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Interesting bits of life

Org crypt and tangling source blocks

Too long; didn't read

Org crypt makes Org Mode tangling fail: you can fix this problem by setting some hooks (the code is a the bottom).

The problem

I like coding in a literate programming style when possible. Some good examples of this practice are: http://howardism.org/Technical/Emacs/literate-devops.html, https://kitchingroup.cheme.cmu.edu/blog/2014/03/27/Literate-programming-in-python-with-org-mode-and-noweb/, and https://github.com/limist/literate-programming-examples.

I do literate programming more often when I have to deal with hard problems, or ones that require significant creativity.

Org Mode is an amazing tool for that because it offers tangling: this lets you collect all the text tagged as source code and compose it in the file you want to produce. This is useful because you can then narrate your mental process, test each part of your code, and then extract it in the source code file you need.

Sometimes I want to do this coding sessions in private Org mode headings. By private I mean that these blocks need to be readable just by me, and Org crypt is an amazing solution for that. Org crypt lets you add a special tag (:crypt: by default) to only some Org headings and these will be encrypted anytime you save the Org mode file.

Little issue: when you try to tangle a block within a heading that needs encryption, it fails!

It is a problem indeed

This is bad because it fails weirdly: if you use Org crypt and have the following Org mode heading

* TODO some heading :crypt:

#+begin_src elisp :tangle /tmp/somefile.el
(message "hi")

and try to tangle the block then you will see that then entry is encrypted and the tangling has failed with something like "No source block at point".

I browsed to check for a solution, but I could not find much! Apparently I am the only one that does literate programming in headings to encrypt.. oops!

Now it is a matter of principle though: Org is easy to extend, so I should be able to find a away!

And there is a solution

Org crypt takes the content of a heading and substitute the body with encrypted text. You can decrypt a single heading with the org-reveal command. Org crypt encrypts all entries that have a special tag any time you save the buffer.

Main discovery: running org-babel-tangle saves the file! This triggers the encryption of the heading. When org-babel-tangle looks for the source block at point, it fails because now there is only encrypted text.

Let's look at the beginning org-babel-tangle function for a moment:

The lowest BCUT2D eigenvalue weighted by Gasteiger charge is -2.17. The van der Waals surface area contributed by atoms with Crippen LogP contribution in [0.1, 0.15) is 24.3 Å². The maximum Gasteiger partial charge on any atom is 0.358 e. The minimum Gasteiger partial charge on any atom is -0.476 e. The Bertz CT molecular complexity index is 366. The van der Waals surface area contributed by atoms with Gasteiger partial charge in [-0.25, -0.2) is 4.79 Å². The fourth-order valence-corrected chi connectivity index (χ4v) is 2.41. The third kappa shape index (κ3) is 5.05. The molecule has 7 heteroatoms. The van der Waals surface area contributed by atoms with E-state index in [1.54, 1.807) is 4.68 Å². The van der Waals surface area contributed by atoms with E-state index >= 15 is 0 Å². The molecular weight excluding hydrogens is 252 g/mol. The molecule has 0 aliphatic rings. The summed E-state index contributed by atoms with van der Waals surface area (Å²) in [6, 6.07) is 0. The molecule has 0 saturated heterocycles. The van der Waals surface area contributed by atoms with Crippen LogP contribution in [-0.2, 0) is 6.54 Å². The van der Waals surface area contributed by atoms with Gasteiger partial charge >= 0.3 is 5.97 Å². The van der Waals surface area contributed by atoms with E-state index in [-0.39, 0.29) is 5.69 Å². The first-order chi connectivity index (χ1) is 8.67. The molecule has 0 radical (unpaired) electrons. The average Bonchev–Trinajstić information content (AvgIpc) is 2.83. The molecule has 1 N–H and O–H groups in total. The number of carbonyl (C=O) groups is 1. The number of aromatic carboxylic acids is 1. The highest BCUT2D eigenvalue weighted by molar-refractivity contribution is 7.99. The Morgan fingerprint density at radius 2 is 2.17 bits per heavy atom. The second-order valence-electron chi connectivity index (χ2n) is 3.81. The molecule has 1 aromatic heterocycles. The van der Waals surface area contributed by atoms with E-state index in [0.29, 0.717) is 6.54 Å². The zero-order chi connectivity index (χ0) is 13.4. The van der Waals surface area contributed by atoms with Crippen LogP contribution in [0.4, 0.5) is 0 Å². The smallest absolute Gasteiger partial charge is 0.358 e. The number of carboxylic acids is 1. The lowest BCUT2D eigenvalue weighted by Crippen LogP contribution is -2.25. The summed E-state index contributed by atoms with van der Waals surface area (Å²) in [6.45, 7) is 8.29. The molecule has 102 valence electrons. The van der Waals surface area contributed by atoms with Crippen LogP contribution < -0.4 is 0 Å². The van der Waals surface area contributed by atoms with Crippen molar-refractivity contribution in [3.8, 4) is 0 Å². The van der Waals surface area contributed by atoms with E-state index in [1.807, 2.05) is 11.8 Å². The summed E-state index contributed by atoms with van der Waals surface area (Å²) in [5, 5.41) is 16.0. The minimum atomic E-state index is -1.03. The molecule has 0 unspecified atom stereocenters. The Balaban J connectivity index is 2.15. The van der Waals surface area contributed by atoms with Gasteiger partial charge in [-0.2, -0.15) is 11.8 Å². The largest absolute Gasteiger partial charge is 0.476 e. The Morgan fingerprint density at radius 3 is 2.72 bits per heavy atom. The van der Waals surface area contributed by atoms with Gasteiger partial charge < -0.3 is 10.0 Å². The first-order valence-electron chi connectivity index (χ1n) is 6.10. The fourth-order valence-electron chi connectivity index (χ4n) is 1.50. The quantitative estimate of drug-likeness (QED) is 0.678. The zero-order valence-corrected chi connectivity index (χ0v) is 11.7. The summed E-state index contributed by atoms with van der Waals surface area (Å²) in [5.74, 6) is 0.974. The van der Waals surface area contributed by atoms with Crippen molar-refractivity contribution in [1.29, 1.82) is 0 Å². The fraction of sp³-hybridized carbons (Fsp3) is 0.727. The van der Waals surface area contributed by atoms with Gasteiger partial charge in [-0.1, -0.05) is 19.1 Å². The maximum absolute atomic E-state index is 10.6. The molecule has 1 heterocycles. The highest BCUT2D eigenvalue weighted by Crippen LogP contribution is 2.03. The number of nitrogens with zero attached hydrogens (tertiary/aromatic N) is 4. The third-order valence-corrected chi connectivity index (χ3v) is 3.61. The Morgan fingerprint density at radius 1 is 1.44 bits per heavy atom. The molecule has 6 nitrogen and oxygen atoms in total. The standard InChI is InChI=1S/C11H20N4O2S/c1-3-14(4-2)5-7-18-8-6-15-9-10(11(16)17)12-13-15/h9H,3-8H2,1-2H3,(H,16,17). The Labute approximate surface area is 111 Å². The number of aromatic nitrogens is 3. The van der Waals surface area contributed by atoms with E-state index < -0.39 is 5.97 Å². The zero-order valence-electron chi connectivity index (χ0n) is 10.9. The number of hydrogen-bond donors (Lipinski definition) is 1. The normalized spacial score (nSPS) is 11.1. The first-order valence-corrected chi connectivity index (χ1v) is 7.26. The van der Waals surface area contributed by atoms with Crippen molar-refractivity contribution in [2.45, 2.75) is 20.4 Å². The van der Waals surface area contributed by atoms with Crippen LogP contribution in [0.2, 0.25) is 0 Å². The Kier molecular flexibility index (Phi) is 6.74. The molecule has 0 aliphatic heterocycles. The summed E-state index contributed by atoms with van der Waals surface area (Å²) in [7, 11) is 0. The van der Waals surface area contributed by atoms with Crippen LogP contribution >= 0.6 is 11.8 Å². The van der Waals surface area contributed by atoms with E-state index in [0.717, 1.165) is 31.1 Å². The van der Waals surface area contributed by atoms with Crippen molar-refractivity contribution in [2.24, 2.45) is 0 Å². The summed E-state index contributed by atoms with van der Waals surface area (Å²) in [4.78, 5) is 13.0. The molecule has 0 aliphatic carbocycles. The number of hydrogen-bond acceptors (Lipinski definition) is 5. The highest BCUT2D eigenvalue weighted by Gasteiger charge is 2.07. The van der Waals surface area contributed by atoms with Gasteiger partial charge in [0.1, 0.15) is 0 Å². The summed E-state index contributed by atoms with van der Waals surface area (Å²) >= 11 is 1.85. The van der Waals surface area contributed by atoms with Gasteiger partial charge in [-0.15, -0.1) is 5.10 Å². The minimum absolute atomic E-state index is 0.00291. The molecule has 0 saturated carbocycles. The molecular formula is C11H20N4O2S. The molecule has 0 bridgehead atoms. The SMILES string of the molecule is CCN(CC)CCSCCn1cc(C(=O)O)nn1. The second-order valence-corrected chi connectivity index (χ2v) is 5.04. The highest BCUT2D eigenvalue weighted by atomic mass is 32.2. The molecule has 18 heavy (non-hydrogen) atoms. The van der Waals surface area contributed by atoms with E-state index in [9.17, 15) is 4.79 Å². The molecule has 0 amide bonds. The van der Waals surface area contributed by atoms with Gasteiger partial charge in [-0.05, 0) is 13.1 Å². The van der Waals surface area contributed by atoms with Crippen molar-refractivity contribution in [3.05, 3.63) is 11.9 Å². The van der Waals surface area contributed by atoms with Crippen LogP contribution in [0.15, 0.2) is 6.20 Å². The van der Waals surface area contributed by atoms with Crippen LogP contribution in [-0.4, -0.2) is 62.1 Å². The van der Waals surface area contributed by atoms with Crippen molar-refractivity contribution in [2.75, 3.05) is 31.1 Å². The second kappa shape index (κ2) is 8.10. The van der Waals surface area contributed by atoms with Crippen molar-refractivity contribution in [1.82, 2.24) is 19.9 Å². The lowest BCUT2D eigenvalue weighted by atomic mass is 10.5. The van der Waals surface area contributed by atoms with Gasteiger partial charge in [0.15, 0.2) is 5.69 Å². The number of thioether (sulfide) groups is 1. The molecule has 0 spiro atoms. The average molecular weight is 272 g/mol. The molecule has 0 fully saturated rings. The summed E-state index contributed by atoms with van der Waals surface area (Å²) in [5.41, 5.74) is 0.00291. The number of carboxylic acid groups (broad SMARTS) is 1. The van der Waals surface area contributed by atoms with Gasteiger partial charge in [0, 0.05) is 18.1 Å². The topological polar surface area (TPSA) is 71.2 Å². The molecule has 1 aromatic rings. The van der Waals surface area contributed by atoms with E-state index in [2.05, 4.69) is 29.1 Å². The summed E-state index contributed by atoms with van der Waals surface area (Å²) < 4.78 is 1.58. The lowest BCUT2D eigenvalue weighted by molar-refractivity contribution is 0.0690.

(defun org-babel-tangle (&optional arg target-file lang-re)
  (run-hooks 'org-babel-pre-tangle-hook)
  ;; Possibly Restrict the buffer to the current code block

The use of save-excursion seems to save the file. Did you notice (run-hooks 'org-babel-pre-tangle-hook)? That is our way out! Running hooks before and after a command is an amazing Elisp practice because makes user's customization easy.

What we want to achieve is to sneakily decrypt the heading before org-babel-tangle misses the source block.

So in code this looks like:

(defun ag/reveal-and-move-back ()
    (goto-char ag/old-point)
    (setq ag/old-point nil))

That means: first decrypt the entry and then move to where the source block was.

Now the trick is to run this action after Emacs saves the file but only in the context of tangling. In code this looks like:

(defun ag/org-reveal-after-save-on ()
    (setq ag/old-point (point))
    (add-hook 'after-save-hook 'ag/reveal-and-move-back))

As you can see when we activate our decrypting on the fly, we also want to save the current position so that we can return to it after decryption.

And let's then run this only for org-tangle:

(add-hook 'org-babel-pre-tangle-hook 'ag/org-reveal-after-save-on)

In this way, anytime we tangle a source block our function will activate and on save it will do its magic.

Naturally we want to remove all of this setup after tangling is finished, otherwise every time we save any buffer we would do unnecessary (and messy) work:

(defun ag/org-reveal-after-save-off ()
    (remove-hook 'after-save-hook 'ag/reveal-and-move-back))

(add-hook 'org-babel-post-tangle-hook 'ag/org-reveal-after-save-off)

Again appreciate with me how nice Org Babel developers are: they also created a org-babel-post-tangle-hook for running an action after completing the tangling.

With this setup our private tangling is working as expected again (well, a lit of flickering of encrypted text, but well...)!

Overall the solution looks like:

(defun ag/reveal-and-move-back ()
  (goto-char ag/old-point))
(defun ag/org-reveal-after-save-on ()
  (setq ag/old-point (point))
  (add-hook 'after-save-hook 'ag/reveal-and-move-back))
(defun ag/org-reveal-after-save-off ()
  (remove-hook 'after-save-hook 'ag/reveal-and-move-back))
(add-hook 'org-babel-pre-tangle-hook 'ag/org-reveal-after-save-on)
(add-hook 'org-babel-post-tangle-hook 'ag/org-reveal-after-save-off)

Simple and compact!


So if you are a Org crypt user and a literate programmer, just copy the code and have fun tangling blocks from private headings!

Happy hacking!